Friday, September 06, 2013

Styluses for iPad Sketching - Part 2

Since my last blog article which related my experiences with various iPad drawing implements I’ve been sent several new items to test. Two have the standard rubber tip - but are at opposite ends of the price scale - and two are pressure-sensitive - something I’ve lusted after for a long time.

Here they are, on the left is the Dagi stylus which was my favourite after the last review. Then there’s the Jukestyle, Cross Tech3, Pogo Connect and Hex3 Jaja.

First up, the Jukestyle. At $10 there aren’t many cheaper. The rubber tip is the same as most others and glides nicely over the screen. It can be pulled apart to reveal a biro - and joining the two pieces together makes the otherwise very short stylus a better length - great if like me, you like to hold your pencil quite far from the tip. The ink refill is a short, screw-in type which I’ve not seen before but I dare say a bit of Googling will find a replacement. The slim pen is nice to hold and a decent buy for anyone looking for a cheap and compact solution.

Rather more up market is the Cross Tech3. I’m not sure the pen lives up to the quality of the smart box it comes in - or the price tag (£30-£60). It’s just not very beautiful in my eyes. It is however, nice to have a stylus shaped like a normal pen and also, jolly useful. With the standard rubber stylus tip on one end, twisting the cap reveals a 0.5mm propelling pencil, a black biro and a red biro too. Not only that but the rubber tip can be unscrewed to reveal an eraser. It’s quite weighty and I found the highly polished surface a bit hard to hold on to while sketching - I tend to prefer lighter drawing and writing tools. To sum up, it’s probably better suited to a smart business person rather than a scruffy sketcher like me (who is particularly fussy about his drawing tools!)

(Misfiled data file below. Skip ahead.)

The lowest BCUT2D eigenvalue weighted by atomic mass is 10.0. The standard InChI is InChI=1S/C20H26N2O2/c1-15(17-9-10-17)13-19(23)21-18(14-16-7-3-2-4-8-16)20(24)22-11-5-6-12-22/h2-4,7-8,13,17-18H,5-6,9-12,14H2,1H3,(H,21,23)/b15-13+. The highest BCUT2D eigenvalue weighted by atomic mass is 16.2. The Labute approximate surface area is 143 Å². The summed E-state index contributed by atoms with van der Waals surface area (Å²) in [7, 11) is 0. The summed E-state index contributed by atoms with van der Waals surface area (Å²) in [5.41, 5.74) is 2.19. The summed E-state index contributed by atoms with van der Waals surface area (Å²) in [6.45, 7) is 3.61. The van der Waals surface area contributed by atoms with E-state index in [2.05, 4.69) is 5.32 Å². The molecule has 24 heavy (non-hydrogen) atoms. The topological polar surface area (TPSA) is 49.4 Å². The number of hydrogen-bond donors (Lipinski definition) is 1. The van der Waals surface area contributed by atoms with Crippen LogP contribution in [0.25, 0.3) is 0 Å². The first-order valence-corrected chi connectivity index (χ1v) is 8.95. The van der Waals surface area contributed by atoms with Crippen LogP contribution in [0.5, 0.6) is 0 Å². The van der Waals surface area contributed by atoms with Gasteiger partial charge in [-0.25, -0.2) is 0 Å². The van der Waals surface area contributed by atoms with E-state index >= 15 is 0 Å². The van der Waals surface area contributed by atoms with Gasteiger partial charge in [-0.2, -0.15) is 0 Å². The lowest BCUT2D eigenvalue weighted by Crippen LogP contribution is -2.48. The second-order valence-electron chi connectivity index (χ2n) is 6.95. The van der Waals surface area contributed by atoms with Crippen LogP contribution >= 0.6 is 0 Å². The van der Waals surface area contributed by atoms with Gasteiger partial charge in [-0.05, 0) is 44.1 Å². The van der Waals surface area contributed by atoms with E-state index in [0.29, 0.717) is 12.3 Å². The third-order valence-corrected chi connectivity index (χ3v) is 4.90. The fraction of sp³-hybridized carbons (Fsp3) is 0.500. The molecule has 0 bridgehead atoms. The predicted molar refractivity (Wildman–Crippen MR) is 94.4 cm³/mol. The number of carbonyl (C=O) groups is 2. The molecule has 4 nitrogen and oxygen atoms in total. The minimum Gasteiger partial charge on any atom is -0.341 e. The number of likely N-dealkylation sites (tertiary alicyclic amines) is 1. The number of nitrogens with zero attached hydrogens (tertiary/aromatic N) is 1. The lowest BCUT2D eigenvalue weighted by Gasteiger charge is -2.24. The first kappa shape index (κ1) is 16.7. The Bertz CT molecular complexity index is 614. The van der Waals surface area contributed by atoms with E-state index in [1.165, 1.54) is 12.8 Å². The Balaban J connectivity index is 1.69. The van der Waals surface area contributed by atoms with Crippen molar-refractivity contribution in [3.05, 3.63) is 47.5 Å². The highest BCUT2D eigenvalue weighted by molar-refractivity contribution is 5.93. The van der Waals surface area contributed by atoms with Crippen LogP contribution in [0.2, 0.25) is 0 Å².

On to the pressure-sensitive styluses. I’ve been using Wacom tablets with this feature on desktop machines for years but this is the first I’ve tried on an iPad. Pressure-sensitivity allows you to use pen pressure to vary your line thickness and opacity just as you can with real pens and pencils.

The £55 Pogo Connect is well made, with a brushed aluminium finish which gives good grip without being too heavy. It transmits the pressure information to the tablet using Bluetooth - and for that reason there’s a AAA battery inside it. Theres also a single button with an embedded light.